2012-06-08 05:54:14 GMT2012-06-08 13:54:14(Beijing Time)
The agitated-looking dung beetle (Canthon) has a very good reason for looking so grumpy; it will spend most of its life feeding on animal feces. The small, undigested bits of food found in droppings act as nutritious food for the dung beetles.
The ichneumon wasp (Hymenoptera) is a parasitoid, which means that its larvae feed on their host organism. Using her long, stinger-like ovipositor, the mother wasp injects her eggs into a host's dwelling or body — sometimes even into their larvae. When the wasp's larvae hatch, they will devour their host, which include butterfly pupae and moth caterpillars.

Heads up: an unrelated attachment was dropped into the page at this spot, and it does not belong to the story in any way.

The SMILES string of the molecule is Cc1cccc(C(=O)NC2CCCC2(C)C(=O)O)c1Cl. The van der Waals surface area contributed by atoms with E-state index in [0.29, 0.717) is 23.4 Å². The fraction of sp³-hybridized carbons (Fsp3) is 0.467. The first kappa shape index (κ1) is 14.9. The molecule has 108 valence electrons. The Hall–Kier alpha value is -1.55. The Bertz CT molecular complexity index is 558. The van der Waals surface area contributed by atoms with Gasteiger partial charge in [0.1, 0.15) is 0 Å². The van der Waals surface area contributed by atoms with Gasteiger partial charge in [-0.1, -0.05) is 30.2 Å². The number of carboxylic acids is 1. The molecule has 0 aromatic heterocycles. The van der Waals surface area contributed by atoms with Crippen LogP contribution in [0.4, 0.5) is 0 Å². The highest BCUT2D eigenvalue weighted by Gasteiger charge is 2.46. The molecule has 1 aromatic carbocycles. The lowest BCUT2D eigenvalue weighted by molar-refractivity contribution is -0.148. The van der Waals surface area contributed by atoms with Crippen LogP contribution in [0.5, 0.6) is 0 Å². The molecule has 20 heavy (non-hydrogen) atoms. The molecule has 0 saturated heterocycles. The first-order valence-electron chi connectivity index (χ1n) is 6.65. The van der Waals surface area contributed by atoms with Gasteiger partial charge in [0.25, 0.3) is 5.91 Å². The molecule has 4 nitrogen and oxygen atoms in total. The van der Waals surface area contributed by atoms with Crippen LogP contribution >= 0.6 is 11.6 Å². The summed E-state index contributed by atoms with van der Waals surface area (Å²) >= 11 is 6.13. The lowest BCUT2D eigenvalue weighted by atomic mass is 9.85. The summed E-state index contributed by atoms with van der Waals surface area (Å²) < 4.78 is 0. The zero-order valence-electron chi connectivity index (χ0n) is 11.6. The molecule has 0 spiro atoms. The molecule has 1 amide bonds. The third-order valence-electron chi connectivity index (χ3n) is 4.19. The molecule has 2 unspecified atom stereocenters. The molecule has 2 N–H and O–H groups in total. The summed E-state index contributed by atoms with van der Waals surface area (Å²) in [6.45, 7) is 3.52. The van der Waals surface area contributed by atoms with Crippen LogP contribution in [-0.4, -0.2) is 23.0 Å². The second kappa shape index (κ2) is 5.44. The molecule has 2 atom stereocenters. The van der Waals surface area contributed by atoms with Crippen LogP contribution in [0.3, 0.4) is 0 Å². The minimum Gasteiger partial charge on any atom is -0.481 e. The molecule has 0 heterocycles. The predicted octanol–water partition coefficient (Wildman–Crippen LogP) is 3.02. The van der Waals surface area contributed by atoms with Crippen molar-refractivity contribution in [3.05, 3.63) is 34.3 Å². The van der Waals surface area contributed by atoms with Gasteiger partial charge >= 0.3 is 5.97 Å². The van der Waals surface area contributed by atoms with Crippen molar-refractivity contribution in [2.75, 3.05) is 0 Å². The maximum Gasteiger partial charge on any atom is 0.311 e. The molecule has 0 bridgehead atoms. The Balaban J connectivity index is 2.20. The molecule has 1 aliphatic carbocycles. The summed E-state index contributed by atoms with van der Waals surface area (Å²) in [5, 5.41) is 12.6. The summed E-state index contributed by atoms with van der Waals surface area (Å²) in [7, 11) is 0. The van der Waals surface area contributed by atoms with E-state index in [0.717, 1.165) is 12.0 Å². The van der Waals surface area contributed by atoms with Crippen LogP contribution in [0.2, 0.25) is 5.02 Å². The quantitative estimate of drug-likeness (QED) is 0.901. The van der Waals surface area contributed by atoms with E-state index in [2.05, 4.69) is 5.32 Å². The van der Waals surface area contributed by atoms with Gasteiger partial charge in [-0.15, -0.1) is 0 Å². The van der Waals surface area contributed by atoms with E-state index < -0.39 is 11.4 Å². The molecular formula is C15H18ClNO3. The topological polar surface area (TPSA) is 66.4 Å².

The green Lacewing (Chrysoperla carner) is another beneficial predator because its larvae feed on insect eggs, mites, spiders, aphids and small arthropods such as leafhoppers and whiteflies. Adult green lacewings are also known as "stink flies" because of their ability to produce a foul-smelling odor when threatened by a predator.
Another helpful beetle, the soft-winged flower beetle (Collops vittatus) feeds on whiteflies, which helps to naturally control the pest's population in cotton fields. Soft-winged flower beetles also eat soft-bodied insects such as mites, aphids and caterpillars.
Insects chosen for the 2011 Ugly Bug Contest feature some pretty frightening contenders, including the parasitic ichneumon wasp, which lays larvae that kill their host.